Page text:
Turning now to the drawings, and more particularly to FIG. 1 thereof, there is depicted a tube anchor 10 constructed in accordance with the present invention. Anchor 10 is adapted and constructed to support glass tubing 11 (neon, for example) in spaced relation from a support frame (not shown). The anchor 10 includes a one-piece base 20 and a stem 40. A C-shaped saddle 50 at one end of stem 40 snappingly receives the tubing 11. Base 20 is preferably made of sheet metal and is bent to form a hollow post 21 and a flange 22. A screw or bolt extends through a hole 23 in flange 22 for fastening the anchor 10 to the support frame. A plurality of these anchors would be fastened to the support frame at locations determined by the shape of the tubing 11. The ends of post 21 are deformed to define inwardly directed shoulders 26 and 27.

Referring to FIG. 2, stem 40 is preferably made of high-strength plastic and has a shaft 60, saddle 50 being at one end thereof. The recess in saddle 50 has a diameter generally equal to the diameter of the tubing 11 for snappingly receiving and securing same. The saddle 50 has a pair of hooks 51 used to receive a wire (not shown) to be tightened around tubing 11, if so desired.

Referring to FIGS. 5 and 6, stem 40 comprises bifurcated legs 70 which extend longitudinally outwardly from the other end of shaft 60 and which are resiliently carried thereby to allow movement toward each other. Each leg 70 has a relatively wide portion 75, a relatively narrow portion 76, and a shoulder 77 extending radially therebetween. The outer surface of each leg has a segment 72 that extends parallel to the longitudinal axis of shaft 60 and has a segment 78 tapering inwardly. Two barbs 90 extend outwardly respectively from legs 70 and are resiliently carried thereby to allow them to be flexed toward such legs. The outer surface of each barb is divided into a steep front segment 91 and a shallower rear segment 92.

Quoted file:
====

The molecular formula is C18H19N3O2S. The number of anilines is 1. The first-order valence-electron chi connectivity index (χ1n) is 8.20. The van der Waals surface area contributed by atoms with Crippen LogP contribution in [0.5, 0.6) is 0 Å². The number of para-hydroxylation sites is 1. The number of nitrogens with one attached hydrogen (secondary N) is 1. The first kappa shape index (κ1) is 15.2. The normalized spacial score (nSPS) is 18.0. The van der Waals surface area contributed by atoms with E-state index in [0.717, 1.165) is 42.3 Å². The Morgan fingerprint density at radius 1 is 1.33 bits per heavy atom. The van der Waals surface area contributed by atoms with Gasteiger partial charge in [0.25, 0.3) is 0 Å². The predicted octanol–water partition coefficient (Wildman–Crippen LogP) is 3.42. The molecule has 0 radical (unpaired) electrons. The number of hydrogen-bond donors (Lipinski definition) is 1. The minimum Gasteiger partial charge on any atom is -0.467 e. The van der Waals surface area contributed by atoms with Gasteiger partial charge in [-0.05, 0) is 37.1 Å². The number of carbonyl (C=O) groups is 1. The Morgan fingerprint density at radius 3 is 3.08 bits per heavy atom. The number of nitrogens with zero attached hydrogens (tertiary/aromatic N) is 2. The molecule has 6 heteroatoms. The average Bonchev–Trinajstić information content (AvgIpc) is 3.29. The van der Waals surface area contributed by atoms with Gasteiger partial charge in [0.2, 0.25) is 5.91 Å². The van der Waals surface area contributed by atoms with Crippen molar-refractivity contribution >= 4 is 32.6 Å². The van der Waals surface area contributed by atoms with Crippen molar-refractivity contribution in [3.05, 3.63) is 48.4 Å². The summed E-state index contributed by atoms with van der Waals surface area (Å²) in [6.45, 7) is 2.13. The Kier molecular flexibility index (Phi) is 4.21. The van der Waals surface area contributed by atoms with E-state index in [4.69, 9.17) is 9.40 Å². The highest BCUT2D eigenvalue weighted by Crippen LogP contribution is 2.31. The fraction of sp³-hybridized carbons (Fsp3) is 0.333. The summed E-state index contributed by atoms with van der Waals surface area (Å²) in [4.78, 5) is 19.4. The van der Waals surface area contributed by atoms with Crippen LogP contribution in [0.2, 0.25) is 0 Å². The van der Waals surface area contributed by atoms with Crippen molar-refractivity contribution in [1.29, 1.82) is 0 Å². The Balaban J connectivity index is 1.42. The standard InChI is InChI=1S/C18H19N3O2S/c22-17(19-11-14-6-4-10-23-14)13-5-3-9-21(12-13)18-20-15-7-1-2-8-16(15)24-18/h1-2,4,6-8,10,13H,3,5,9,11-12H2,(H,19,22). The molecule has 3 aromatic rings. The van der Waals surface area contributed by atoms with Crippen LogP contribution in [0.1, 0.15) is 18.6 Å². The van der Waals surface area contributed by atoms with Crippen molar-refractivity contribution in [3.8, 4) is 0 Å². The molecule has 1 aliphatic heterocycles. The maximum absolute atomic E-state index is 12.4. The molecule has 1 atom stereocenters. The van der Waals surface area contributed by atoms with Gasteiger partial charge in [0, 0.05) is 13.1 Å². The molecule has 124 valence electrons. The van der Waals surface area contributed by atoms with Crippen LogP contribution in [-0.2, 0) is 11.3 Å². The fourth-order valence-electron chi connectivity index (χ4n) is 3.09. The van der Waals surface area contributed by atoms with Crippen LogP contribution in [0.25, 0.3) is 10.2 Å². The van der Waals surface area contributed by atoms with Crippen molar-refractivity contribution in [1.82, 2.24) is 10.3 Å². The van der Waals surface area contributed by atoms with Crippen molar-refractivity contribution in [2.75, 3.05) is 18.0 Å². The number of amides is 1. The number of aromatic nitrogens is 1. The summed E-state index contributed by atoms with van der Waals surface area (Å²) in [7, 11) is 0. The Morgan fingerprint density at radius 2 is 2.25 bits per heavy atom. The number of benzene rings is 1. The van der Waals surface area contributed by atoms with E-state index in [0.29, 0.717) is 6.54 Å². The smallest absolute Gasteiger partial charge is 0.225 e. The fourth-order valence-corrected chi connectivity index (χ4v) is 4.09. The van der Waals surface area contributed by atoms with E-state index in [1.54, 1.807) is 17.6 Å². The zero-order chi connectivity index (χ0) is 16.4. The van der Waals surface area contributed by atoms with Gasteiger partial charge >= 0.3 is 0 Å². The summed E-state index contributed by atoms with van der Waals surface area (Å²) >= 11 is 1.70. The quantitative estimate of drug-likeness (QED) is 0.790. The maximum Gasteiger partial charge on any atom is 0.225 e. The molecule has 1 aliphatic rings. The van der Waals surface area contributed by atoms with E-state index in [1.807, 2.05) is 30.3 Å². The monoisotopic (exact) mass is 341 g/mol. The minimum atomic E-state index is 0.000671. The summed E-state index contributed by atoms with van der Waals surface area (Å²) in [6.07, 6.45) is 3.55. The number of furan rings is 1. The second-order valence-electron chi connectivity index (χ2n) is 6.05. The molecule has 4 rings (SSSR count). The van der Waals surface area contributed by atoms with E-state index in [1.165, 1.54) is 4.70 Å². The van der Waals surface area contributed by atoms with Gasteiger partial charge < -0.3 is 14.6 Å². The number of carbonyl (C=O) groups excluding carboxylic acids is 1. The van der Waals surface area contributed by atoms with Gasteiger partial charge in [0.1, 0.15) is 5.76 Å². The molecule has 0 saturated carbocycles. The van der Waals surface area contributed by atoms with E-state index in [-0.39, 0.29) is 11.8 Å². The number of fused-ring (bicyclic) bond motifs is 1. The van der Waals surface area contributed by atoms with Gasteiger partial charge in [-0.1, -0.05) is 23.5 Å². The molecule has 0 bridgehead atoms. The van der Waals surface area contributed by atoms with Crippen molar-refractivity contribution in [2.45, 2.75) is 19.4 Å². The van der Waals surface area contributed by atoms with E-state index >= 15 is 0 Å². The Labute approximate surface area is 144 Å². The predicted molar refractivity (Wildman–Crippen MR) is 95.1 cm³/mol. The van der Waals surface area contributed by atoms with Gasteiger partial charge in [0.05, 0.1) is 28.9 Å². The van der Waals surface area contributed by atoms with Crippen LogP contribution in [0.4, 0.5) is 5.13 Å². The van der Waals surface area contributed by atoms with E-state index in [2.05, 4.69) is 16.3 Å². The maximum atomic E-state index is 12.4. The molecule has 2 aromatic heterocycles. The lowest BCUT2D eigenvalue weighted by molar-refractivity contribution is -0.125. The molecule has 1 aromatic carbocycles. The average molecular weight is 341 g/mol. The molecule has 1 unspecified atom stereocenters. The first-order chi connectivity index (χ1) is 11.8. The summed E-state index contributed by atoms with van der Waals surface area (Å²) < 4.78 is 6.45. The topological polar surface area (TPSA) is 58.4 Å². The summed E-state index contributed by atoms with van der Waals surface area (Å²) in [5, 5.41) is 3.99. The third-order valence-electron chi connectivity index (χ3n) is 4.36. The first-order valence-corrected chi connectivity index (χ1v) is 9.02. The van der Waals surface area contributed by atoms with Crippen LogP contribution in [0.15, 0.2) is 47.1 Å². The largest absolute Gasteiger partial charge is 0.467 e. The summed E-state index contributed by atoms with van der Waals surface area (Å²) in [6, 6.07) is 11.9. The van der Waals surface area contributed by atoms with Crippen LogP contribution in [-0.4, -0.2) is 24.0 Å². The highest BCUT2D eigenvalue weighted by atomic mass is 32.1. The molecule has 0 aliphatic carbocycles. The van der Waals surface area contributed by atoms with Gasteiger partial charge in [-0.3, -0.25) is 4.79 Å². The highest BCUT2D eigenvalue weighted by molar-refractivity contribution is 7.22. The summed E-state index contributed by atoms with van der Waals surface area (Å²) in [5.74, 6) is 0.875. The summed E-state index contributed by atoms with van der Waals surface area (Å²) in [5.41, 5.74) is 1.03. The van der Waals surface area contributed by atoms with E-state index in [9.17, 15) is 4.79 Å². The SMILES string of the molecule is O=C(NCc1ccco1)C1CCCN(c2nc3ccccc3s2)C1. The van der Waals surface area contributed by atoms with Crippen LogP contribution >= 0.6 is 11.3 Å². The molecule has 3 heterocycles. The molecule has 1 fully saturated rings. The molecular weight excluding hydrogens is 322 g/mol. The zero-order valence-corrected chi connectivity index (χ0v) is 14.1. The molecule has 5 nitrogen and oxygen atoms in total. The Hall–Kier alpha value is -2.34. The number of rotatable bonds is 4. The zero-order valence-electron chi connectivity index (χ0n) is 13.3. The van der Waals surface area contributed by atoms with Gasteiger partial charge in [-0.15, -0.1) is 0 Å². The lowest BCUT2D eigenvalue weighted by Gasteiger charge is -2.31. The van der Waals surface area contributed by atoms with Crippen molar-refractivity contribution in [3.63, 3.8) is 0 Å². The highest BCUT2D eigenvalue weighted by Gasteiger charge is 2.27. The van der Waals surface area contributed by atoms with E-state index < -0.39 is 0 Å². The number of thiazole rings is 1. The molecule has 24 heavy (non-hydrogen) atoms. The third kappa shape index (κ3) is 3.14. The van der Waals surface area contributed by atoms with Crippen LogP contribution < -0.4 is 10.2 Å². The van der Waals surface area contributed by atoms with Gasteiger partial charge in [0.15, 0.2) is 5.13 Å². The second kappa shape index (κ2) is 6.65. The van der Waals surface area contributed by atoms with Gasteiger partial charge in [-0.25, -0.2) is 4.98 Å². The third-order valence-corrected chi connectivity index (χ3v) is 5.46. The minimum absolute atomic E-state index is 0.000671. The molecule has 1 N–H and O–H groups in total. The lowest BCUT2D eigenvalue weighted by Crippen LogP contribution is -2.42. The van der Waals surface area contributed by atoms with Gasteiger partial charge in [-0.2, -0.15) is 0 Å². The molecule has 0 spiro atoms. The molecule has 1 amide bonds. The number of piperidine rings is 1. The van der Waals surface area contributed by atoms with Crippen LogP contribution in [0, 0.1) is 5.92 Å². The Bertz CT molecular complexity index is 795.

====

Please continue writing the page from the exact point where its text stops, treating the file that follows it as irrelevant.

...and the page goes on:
Anchor 10 further comprises a metal spring 100 including end portions 101 and 102, and an intermediate portion 103 (FIGS. 3 and 4). Each end portion 101 and 102 has a diameter greater than the diameter of intermediate portion 103.

During assembly, spring 100 is placed in post 21 against shoulders 26. The end of post 21 away from flange 22 is crimped to form shoulder 27 to retain spring 100. Stem 40 is pushed into base 20 by inserting shaft 60 through the opening in shoulder 27. Stem 40 is pushed through portion 101 with little or no contact therewith since the diameter of portion 101 is preferably slightly greater than the distance between barbs 90. As stem 40 continues to be pushed into position surface segments 91 of barbs 90 contact spring portion 103. Segments 91, being tapered, guide shaft 60 into portion 103. The outer ends of segments 91 contact portion 103, causing legs 70 to deflect toward each other.

As stem 40 continues to be inserted, surface segment 92 of each barb 90 contacts spring portion 103. Since the barbs 90 are resiliently carried by legs 70, they are deflected toward each other to clear portion 103. The fact that surface segments 78 taper inwardly increases the extent to which barbs 90 can flex inwardly. Also, such tapering decreases the thickness of the hinge joint at the junction of each barb and leg, thereby enabling greater ability to flex.

After barbs 90 have passed through spring portion 103, legs 70 and barbs 90 snap back to the position shown in FIG. 3, thereby precluding retrograde movement of stem 40. Stem 40 is thus secured in post 21. When shoulders 77 contact portion 103, stem 40 can be pushed no further.

Shoulders 77 and barbs 90 cooperate with spring portion 103 to limit the extent of posigrade and retrograde movement of stem 40.